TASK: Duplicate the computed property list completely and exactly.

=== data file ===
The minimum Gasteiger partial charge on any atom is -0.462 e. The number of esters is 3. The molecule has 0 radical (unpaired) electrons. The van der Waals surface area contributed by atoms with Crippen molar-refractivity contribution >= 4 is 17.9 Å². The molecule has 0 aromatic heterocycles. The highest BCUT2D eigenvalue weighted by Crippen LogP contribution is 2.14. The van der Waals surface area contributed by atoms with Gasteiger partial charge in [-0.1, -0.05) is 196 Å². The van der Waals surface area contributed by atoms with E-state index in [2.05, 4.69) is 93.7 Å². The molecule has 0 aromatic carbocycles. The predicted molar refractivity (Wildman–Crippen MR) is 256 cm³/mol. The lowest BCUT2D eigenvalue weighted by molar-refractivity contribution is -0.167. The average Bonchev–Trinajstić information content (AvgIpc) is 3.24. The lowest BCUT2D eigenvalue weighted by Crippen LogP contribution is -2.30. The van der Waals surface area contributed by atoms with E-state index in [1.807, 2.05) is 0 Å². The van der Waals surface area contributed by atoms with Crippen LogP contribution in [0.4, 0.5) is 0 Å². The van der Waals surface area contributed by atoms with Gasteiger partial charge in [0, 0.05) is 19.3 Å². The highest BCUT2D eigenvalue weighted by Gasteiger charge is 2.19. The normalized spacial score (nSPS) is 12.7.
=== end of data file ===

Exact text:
The minimum Gasteiger partial charge on any atom is -0.462 e. The number of esters is 3. The molecule has 0 radical (unpaired) electrons. The van der Waals surface area contributed by atoms with Crippen molar-refractivity contribution >= 4 is 17.9 Å². The molecule has 0 aromatic heterocycles. The highest BCUT2D eigenvalue weighted by Crippen LogP contribution is 2.14. The van der Waals surface area contributed by atoms with Gasteiger partial charge in [-0.1, -0.05) is 196 Å². The van der Waals surface area contributed by atoms with E-state index in [2.05, 4.69) is 93.7 Å². The molecule has 0 aromatic carbocycles. The predicted molar refractivity (Wildman–Crippen MR) is 256 cm³/mol. The lowest BCUT2D eigenvalue weighted by molar-refractivity contribution is -0.167. The average Bonchev–Trinajstić information content (AvgIpc) is 3.24. The lowest BCUT2D eigenvalue weighted by Crippen LogP contribution is -2.30. The van der Waals surface area contributed by atoms with E-state index in [1.807, 2.05) is 0 Å². The van der Waals surface area contributed by atoms with Crippen LogP contribution in [0.4, 0.5) is 0 Å². The van der Waals surface area contributed by atoms with Gasteiger partial charge in [0, 0.05) is 19.3 Å². The highest BCUT2D eigenvalue weighted by Gasteiger charge is 2.19. The normalized spacial score (nSPS) is 12.7.